Cummings say there is 'no doubt' Trump is racist following controversy over tweets
The battle with the White House, and for the soul of the Democratic Party.
House Oversight Committee Chairman Elijah Cummings, D-Md., said Sunday that he has “no doubt” that President Trump is racist amid the ongoing controversy surrounding the president’s tweets about four congresswomen.
Speaking on ABC’s “This Week,” Cummings said “no doubt about it” when asked if he thought Trump was racist.
“When I hear those things, it takes me back,” Cummings said in reference to segregation in the 1960s. Cummings went on to compare the president’s tweets telling four congresswomen of color – all of whom are American citizens – to “go back home” to his own experience in 1960's Baltimore when he tried to integrate a public swimming pool.
“I heard the same kind of chants, ‘Go home, you don’t belong here,’” Cummings said. “I’m not the only person of color who has had those kind of experiences.”
Cummings defended the four progressive lawmakers – Democratic Reps. Alexandria Ocasio-Cortez of New York, Rashida Tlaib of Michigan, Ayanna Pressley of Massachusetts, and Ilhan Omar of Minnesota – for “merely trying to bring excellence to government.” All the lawmakers with the exception of Omar serve on the Oversight Committee.
“I interact with them every day. These are women who love their country,” Cummings said. “They work very hard and they want to move us toward that more perfect union that our Founding Fathers talked about.”
Trump’s spat with the four congresswomen – known collectively as “The Squad” – dominated the headlines last week with the House voting to condemn the president for his comments, while Trump refused to back down.
At Trump's North Carolina rally on Wednesday, the crowd chanted "Send her back!" about Omar. Trump paused in his speech during the chant and surveyed the scene. The next day he said he did not approve of the chant and tried to stop it.
Ocasio-Cortez slammed Trump on Saturday, saying that he enjoyed hearing the “send her back” chants.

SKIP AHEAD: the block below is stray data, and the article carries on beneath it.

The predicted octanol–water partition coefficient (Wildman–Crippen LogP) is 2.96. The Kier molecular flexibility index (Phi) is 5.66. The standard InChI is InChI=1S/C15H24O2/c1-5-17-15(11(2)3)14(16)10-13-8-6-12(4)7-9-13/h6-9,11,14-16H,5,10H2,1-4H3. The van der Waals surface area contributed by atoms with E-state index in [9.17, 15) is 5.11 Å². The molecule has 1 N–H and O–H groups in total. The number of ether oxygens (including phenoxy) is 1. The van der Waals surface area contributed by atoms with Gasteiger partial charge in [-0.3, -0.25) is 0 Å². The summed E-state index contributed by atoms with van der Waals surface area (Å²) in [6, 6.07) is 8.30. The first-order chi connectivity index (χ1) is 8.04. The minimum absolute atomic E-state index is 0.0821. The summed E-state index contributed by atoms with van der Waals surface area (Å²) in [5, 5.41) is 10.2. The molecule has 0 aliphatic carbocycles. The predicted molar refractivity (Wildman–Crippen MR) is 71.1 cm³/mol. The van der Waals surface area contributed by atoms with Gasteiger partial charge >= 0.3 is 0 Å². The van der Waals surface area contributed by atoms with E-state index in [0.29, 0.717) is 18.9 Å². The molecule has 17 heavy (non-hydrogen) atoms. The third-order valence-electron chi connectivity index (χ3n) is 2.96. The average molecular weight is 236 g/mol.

"We're going to stay right here, that's where we're going to go," Ocasio-Cortezsaid, sharing her response to Trump's suggestion that American citizens "go back" with constituents at a Queens town hall on immigration issues. "We're not going anywhere."
Omar was also defiant after the rally, telling reporters at the Capitol that she believes the president is a "fascist" and casting the confrontation as a fight over "what this country truly should be."
"We are going to continue to be a nightmare to this president because his policies are a nightmare to us. We are not deterred. We are not frightened," she told a cheering crowd that greeted her like a local hero at the Minneapolis-St. Paul International Airport as she returned from Washington.
Trump's allies distanced themselves from the chant, fretting over the voters it might turn off in next year's election and beyond.
Trump on Friday defended the rally-goers as "patriots," while again questioning the loyalty of four Democratic lawmakers of color.
When reporters at the White House asked if he was unhappy with the Wednesday night crowd, Trump responded: "Those are incredible people. They are incredible patriots. But I'm unhappy when a congresswoman goes and says, 'I'm going to be the president's nightmare.'"
The Associated Press contributed to this report.